Martyna Blaszczyk/National Geographic Traveler Photo Contest

    National Geographic Traveler Photo Contest Entries

    Slide 1

    Pond de l'Archeveche - hundreds thousands of padlocks locked to a bridge by random couples, as a symbol of their eternal love. After another iconic Pont des Arts bridge was cleared of the padlocks in 2010 (as a safety measure), people started to place their love symbols on this one. Today both of the bridges are full of love locks again.

    Anders Andersson/National Geographic Traveler Photo Contest

    National Geographic Traveler Photo Contest Entries

    Slide 2

    A bird's view of tulip fields near Voorhout in the Netherlands, photographed with a drone in April 2015.

    Aashit Desai/National Geographic Traveler Photo Contest

    National Geographic Traveler Photo Contest Entries

    Slide 3

    Angalamman Festival is celebrated every year in a small town called Kaveripattinam in Tamil Nadu. Devotees, numbering in tens of thousands, converge in this town the day after Maha Shivratri to worship the deity Angalamman, meaning 'The Guardian God'. During the festival some of the worshippers paint their faces that personifies Goddess Kali. Other indulge in the ritual of piercing iron rods throughout their cheeks.

    Allan Gichigi/National Geographic Traveler Photo Contest

    National Geographic Traveler Photo Contest Entries

    Slide 4

    Kit Mikai is a natural rock formation about 40m high found in Western Kenya. She goes up the rocks regularly to meditate. Kit Mikai, Kenya

    Chris Ludlow/National Geographic Traveler Photo Contest

    National Geographic Traveler Photo Contest Entries

    Slide 5

    On a weekend trip to buffalo from Toronto we made a pit stop at Niagara Falls on the Canadian side. I took this shot with my nexus 5 smartphone. I was randomly shooting the falls themselves from different viewpoints when I happened to get a pretty lucky and interesting shot of this lone seagull on patrol over the falls. I didn't even realize I had captured it in the shot until I went back through the photos a few days later

    Jassen T./National Geographic Traveler Photo Contest

    National Geographic Traveler Photo Contest Entries

    Slide 6

    Incredibly beautiful and extremely remote. Koehn Lake, Mojave Desert, California. Aerial Image.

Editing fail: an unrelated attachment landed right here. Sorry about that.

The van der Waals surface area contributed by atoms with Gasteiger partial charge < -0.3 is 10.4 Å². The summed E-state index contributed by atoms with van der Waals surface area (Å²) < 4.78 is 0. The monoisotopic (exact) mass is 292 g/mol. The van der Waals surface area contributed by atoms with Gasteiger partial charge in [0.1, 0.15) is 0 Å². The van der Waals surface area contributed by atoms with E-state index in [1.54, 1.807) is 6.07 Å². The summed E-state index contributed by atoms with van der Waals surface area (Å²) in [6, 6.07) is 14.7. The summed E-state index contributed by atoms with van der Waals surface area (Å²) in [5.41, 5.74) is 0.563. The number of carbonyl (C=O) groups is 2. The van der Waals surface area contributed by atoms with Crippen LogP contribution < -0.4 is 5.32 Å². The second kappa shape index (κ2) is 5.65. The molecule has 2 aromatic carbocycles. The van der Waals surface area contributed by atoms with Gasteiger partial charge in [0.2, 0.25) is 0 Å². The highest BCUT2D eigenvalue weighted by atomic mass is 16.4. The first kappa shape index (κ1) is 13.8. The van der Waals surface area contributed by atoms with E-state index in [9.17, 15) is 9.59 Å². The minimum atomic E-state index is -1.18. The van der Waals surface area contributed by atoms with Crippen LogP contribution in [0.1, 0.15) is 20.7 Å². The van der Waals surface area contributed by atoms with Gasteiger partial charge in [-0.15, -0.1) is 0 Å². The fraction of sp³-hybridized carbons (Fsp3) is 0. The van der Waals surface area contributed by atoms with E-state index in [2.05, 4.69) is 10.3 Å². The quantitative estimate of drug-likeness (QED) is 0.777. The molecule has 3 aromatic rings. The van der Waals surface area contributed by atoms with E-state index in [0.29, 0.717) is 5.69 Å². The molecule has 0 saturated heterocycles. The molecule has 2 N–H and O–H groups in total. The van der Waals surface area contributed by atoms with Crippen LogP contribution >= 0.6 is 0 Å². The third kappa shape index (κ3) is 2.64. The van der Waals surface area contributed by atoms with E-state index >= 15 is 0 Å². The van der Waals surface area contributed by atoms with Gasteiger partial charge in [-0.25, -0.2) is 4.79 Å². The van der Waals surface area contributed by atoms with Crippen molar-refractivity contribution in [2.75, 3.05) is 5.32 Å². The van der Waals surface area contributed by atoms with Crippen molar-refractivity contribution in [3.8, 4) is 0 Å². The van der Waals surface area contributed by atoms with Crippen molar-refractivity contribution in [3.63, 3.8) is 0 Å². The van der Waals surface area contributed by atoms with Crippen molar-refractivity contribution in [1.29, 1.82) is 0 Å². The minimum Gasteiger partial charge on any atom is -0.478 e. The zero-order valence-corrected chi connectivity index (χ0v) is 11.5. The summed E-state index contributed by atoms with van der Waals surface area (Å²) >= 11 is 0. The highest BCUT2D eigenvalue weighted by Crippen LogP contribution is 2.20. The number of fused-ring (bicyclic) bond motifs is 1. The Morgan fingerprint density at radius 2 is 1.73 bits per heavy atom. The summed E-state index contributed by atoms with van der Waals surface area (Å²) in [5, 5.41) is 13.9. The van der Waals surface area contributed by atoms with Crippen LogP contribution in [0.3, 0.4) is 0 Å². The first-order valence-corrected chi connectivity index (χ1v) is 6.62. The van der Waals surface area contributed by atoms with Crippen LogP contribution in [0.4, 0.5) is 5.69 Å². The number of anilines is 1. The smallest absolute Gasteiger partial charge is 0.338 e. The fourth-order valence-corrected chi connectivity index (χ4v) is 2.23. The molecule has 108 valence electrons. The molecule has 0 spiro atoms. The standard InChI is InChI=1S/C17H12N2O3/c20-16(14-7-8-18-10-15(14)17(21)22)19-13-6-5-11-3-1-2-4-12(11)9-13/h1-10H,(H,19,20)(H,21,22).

Howard Singleton/National Geographic Traveler Photo Contest

    National Geographic Traveler Photo Contest Entries

    Slide 7

    Lucky timing! The oxpecker was originally sitting on hippo's head. I could see the hippo was going into a huge yawn (threat display?) and the oxpecker had to vacate it's perch. When I snapped the pic, the oxpecker appeared on the verge of being inhaled and was perfectly positioned between the massive gaping jaws of the hippo. The oxpecker also appears to be screeching in terror and back-pedaling to avoid being a snack!

    Abrar Mohsin/National Geographic Traveler Photo Contest

    National Geographic Traveler Photo Contest Entries

    Slide 8

    The Yetis of Nepal - The Aghoris as they are called are marked by colorful body paint and clothes

    Madeline Crowley/National Geographic Traveler Photo Contest

    National Geographic Traveler Photo Contest Entries

    Slide 9

    Taken from a zodiac raft on a painfully cold, rainy day

    Ian Bird/National Geographic Traveler Photo Contest

    National Geographic Traveler Photo Contest Entries

    Slide 10

    This wave is situated right near the CBD of Sydney. Some describe it as the most dangerous wave in Australia, due to it breaking on barnacle covered rocks only a few feet deep and only ten metres from the cliff face. If you fall off you could find yourself in a life and death situation. This photo was taken 300 feet directly above the wave from a helicopter, just as the surfer is pulling into the lip of the barrel.

  • Recent Slide Shows

Comments

Loading Comments...